Hockey 101: Tripping

This post is part of our series – Hockey 101

Tripping is a penalty that can be committed in a variety of ways. All you really need is contact at the player’s feet that causes the player to lose his balance.

While this is the textbook pose of a player who has just been tripped, Bobby Orr was not a victim of tripping on this play

Examining How Tripping Happens

It doesn’t matter how a player’s feet disappear from under him. Whether it be by stick, leg, or body, if an opponent trips over something on your person, you’re going to the box. This is not to be confused with hooking a player’s leg. That would imply that the offending player pulled back on the leg with his stick.

The common scenario for tripping is that the defender has been beaten. Now, he has to make up ground or stop his opponent from getting by. The quickest and easiest way to do that is to take his feet out. For instance, with a breakaway, defenders will do just about anything to take away the scoring chance. Defensemen will dive back and desperately try to poke the away. But this usually ends with the defensemen tripping the opponent.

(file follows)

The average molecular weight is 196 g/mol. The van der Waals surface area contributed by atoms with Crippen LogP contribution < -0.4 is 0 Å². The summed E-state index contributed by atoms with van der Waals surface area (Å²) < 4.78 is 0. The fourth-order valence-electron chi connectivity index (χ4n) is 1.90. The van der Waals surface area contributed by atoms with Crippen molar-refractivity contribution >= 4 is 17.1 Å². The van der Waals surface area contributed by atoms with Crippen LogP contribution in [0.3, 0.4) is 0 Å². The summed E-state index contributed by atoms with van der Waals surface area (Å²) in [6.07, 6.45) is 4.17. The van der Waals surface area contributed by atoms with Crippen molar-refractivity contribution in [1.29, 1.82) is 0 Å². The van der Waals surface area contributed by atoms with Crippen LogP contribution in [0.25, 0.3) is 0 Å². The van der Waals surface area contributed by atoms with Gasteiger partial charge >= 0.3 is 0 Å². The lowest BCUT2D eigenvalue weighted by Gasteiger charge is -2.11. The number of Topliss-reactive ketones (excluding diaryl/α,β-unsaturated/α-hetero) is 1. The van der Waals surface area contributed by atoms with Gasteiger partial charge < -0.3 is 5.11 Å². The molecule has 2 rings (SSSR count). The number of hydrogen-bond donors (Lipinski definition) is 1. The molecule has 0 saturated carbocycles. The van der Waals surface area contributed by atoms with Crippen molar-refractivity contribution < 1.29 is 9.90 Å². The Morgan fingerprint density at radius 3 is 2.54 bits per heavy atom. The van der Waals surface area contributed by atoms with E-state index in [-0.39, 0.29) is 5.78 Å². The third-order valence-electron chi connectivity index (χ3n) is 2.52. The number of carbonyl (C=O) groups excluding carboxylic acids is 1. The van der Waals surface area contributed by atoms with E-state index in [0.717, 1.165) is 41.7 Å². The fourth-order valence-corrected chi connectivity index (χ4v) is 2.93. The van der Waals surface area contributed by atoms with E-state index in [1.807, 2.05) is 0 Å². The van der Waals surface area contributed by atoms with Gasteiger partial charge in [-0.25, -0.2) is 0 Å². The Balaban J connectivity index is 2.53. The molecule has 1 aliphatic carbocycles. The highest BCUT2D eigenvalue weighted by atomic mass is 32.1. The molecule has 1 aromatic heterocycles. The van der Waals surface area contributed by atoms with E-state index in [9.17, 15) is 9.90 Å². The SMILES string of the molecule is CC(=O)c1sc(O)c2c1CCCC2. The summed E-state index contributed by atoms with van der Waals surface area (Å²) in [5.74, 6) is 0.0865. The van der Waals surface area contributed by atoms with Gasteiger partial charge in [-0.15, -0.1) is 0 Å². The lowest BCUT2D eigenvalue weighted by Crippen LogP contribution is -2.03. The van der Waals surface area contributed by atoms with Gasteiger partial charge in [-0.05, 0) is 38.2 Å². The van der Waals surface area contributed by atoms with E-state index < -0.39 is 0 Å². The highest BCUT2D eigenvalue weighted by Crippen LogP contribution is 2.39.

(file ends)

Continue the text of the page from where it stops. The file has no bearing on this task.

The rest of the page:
Enforcement and Diving

Goalies tend to have more leeway with tripping (David Banks-USA TODAY Sports)

Referees have recently had issues with skaters diving and embellishing plays to make it seem like they have been tripped when no such penalty has occurred. So, they are forced to make more of a judgement call in recent seasons. Sometimes a player will go down and no penalty is called if the refs believe that the player is simply going down of their own accord.

Goalies also see less tripping penalties called against them because they have a tougher job of covering the puck. For instance, if a goalie can get to the puck before contact with the opponent, incidental contact after the fact is never a penalty.